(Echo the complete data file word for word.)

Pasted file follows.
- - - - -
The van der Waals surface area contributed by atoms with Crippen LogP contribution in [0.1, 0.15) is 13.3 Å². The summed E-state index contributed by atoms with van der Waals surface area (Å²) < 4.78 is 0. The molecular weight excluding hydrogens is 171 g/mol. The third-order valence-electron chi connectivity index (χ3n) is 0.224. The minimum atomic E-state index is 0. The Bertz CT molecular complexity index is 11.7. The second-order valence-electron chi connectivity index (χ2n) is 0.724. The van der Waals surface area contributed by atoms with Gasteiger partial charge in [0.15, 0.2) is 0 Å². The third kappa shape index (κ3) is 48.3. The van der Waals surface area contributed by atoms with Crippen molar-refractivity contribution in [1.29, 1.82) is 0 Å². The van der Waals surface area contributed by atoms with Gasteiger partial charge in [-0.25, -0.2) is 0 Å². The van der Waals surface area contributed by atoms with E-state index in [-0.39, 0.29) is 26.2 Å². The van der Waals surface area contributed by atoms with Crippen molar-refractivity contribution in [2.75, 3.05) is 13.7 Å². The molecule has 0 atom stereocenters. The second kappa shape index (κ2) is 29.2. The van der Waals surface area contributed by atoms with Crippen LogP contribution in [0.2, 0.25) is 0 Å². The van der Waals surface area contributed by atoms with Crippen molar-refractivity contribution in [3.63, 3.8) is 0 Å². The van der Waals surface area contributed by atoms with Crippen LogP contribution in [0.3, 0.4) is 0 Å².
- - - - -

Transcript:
The van der Waals surface area contributed by atoms with Crippen LogP contribution in [0.1, 0.15) is 13.3 Å². The summed E-state index contributed by atoms with van der Waals surface area (Å²) < 4.78 is 0. The molecular weight excluding hydrogens is 171 g/mol. The third-order valence-electron chi connectivity index (χ3n) is 0.224. The minimum atomic E-state index is 0. The Bertz CT molecular complexity index is 11.7. The second-order valence-electron chi connectivity index (χ2n) is 0.724. The van der Waals surface area contributed by atoms with Gasteiger partial charge in [0.15, 0.2) is 0 Å². The third kappa shape index (κ3) is 48.3. The van der Waals surface area contributed by atoms with Crippen molar-refractivity contribution in [1.29, 1.82) is 0 Å². The van der Waals surface area contributed by atoms with Gasteiger partial charge in [-0.25, -0.2) is 0 Å². The van der Waals surface area contributed by atoms with E-state index in [-0.39, 0.29) is 26.2 Å². The van der Waals surface area contributed by atoms with Crippen molar-refractivity contribution in [2.75, 3.05) is 13.7 Å². The molecule has 0 atom stereocenters. The second kappa shape index (κ2) is 29.2. The van der Waals surface area contributed by atoms with Crippen LogP contribution in [0.2, 0.25) is 0 Å². The van der Waals surface area contributed by atoms with Crippen molar-refractivity contribution in [3.63, 3.8) is 0 Å². The van der Waals surface area contributed by atoms with Crippen LogP contribution in [0.3, 0.4) is 0 Å².